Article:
The family romp starring Emma Thompson as a benign governess with magical powers also played dates in Ireland, Iceland and the Netherlands, and grossed overall $4 million from 613 sites.
Summit International's "Remember Me," a romantic melodrama starring Robert Pattison, drew an estimated $4 million from 1,944 screens in 29 markets. Foreign cume stands at $9.9 million.
Scattered returns for director Kathryn Bigelow's Oscar-winning best picture, "The Hurt Locker," show it to be still plugging overseas via various local distributors after from six to eight weeks of playtime. The Iraq War film grossed $1 million on the weekend from 249 situations across four markets -- Japan, Australia, Chile and Argentina – and has gathered to date a total of $10.45 million from the four territories.
Finishing in second place in France was Universal's local-language co-production "L'arnacoeur" ("Heartbreakers"), which grossed in its second round an estimated $4.4 million from 436 situations. The romantic comedy, which opened a strong No. 1 last round, has generated a 12-day market cume of $15 million.
Opening at No. 5 in France was Pathe's "Tout ce qui brille" (All that Glitters), a family comedy co-directed by actress Geraldine Nakache and Herve Mimram about the adventures of two young women on the town in Paris. Debut tally was an estimated $2.8 million from 294 screens.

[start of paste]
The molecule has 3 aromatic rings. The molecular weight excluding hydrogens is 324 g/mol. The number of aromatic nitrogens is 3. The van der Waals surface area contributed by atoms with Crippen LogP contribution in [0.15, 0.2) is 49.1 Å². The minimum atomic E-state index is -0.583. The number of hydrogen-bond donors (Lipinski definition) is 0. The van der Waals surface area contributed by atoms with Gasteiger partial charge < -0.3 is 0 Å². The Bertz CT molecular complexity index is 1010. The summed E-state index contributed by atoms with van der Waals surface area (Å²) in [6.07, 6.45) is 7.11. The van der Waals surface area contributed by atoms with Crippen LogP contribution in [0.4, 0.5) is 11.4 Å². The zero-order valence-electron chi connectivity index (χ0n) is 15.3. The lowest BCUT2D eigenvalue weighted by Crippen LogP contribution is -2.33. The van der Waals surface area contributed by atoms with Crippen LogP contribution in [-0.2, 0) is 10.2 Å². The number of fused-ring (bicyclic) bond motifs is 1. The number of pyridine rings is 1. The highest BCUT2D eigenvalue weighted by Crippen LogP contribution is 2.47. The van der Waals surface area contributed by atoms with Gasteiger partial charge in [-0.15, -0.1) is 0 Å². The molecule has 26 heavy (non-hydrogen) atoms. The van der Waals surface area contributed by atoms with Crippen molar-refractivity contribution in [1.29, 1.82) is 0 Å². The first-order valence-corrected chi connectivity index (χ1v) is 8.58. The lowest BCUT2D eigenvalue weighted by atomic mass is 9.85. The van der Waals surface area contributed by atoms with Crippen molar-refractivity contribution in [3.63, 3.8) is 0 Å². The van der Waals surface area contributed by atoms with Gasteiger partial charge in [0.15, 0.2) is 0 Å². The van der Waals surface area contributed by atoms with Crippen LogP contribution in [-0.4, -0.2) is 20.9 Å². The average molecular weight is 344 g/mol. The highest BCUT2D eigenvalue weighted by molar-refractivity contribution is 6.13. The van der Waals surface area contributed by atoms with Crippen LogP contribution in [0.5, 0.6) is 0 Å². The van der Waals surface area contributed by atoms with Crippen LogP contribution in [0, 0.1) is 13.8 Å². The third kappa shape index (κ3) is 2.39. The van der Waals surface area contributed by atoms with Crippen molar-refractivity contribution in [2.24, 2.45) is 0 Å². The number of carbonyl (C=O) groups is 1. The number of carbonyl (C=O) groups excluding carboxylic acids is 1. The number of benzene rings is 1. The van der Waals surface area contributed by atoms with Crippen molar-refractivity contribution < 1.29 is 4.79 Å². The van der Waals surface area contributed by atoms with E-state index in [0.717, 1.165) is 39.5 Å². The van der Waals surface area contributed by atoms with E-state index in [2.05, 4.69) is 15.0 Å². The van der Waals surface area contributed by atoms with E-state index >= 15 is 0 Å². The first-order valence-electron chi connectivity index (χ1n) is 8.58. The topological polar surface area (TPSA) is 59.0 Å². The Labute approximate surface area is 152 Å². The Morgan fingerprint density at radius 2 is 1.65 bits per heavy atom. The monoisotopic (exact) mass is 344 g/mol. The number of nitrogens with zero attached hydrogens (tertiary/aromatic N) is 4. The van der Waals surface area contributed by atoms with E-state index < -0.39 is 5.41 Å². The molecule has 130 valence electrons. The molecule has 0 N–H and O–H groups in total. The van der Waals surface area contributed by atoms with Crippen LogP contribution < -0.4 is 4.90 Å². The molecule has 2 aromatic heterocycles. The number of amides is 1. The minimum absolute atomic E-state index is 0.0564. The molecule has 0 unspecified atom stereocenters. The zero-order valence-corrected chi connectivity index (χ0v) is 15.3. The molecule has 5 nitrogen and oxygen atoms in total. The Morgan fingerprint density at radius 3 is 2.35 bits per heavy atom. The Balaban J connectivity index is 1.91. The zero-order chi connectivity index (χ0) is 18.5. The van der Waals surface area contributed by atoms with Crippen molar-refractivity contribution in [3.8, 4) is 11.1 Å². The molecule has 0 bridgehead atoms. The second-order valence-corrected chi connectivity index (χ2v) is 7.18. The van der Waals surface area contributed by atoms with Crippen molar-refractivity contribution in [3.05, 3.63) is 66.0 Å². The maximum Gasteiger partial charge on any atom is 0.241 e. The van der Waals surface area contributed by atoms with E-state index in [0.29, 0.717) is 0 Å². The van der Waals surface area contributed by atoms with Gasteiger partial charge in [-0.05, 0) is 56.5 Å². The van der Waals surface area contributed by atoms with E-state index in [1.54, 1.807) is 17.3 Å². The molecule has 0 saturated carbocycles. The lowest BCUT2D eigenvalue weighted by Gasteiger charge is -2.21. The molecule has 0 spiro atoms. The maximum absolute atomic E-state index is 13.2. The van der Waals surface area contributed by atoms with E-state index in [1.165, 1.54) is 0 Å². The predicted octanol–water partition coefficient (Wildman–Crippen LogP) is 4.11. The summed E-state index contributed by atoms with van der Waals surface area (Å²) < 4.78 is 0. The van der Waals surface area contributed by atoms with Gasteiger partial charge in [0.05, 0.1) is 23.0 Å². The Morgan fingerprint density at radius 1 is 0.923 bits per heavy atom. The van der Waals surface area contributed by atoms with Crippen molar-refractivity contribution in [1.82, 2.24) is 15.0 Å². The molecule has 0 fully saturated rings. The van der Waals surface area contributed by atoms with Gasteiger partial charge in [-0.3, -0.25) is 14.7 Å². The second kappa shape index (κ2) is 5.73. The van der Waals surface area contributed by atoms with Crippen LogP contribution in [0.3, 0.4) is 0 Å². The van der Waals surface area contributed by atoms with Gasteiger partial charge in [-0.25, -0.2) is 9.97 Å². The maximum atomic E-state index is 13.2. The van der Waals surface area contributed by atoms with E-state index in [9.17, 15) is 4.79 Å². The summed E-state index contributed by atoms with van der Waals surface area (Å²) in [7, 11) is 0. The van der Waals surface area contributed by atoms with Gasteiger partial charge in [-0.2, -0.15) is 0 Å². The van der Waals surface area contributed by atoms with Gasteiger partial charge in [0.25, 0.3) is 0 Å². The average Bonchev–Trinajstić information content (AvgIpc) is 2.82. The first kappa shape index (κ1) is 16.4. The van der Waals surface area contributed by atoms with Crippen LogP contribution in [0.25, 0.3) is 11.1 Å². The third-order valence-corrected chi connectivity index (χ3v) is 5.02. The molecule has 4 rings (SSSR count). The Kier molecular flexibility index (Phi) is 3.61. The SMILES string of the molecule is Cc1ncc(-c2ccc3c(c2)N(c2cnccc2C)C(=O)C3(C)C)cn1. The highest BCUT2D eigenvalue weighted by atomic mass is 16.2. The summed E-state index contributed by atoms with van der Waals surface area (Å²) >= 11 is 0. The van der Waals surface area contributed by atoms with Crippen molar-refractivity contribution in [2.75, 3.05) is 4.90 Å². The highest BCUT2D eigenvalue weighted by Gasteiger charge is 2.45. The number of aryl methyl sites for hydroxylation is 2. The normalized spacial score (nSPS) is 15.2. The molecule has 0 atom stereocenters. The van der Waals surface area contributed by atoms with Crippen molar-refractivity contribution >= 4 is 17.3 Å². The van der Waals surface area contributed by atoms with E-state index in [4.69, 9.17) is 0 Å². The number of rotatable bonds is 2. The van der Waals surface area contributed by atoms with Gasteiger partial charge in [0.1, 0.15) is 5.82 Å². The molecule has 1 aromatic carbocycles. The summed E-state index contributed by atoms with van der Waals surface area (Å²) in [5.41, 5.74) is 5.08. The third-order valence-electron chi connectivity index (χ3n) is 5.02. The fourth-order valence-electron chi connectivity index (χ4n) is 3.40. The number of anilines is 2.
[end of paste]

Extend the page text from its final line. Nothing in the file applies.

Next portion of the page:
At the opposite end of the content spectrum is "L'immortel" ("22 Bullets"), a crime caper reuniting producer Luc Besson and actor Jean Reno, who plays an ex-mobster whose attempt to go straight is interrupted by his attempted assassination. The EuropaCorp. Distribution release finished No. 3 with $3.6 million drawn from 500 sites.
Finishing fourth in France was Gaumont's "La Rafle" (The Roundup), a historical drama about French police collaboration with the Nazis, which grossed $3 million in its third stanza at 707 locations for a market cume so far of $18.9 million.
Other international cumes: Warner Bros.' "Valentine's Day," $104.3 million; Universal's "It's Complicated," $105.2 million; Lionsgate's "Brothers," $10.2 million; Paramount's "Up in the Air," $78 million; Sony's "The Book of Eli," $46.3 million; Warner Bros.' "Invictus," $87 million; Lionsgate's "Daybreakers," $17.5 million; Paramount's "Celda 211," $18.8 million in Spain only; Focus Features/Universal's "A Serious Man," $21.3 million; Paramount's "Case 39," $13.6 million; Lionsgate/Sony's "Men Who Stare at Goats," $31.7 million; Paramount's "The Crazies," $5 million in U.K. only; Focus Features' "Love Happens," $12.1 million; and Universal's "Cirque du Freak: The Vampire's Assistant," $19.8 million.
Also, Fox's "Crazy Heart," $ 5.48 million; Lionsgate's "The Men Who Stare at Goats," $31 million; Sony's "Have You Seen the Morgans?," $53.7 million ($83.3 million worldwide); Universal's "The Wolfman," $75.8 million; Universal's "Die Teufelskicker," $2.2 million in 18 days in German-speaking Europe plus Belgium; Lionsgate's "The Spy Next Door," $18 million; Fox's "Percy Jackson & the Olympians: The Lightning Thief," $133.8 million; Lionsgate/Sony's "Dear John," $10.5 million; Fox's "Tooth Fairy," $42.1 million; Warner Bros.' "Sherlock Holmes," $305.2 million after a $2.1 million weekend from 1,100 screens in 19 markets); Paramount's "Tension sexual no resuelta," $1.7 million in Spain only; Fox's Alvin and the Chipmunks: The Squeakquel," $223.8 million; Toho's "Doraemon the Movie: Nobita's Mermaid Legend," $21.8 million over four frames in Japan only; and Fox's "My Name Is Khan," $32.6 million.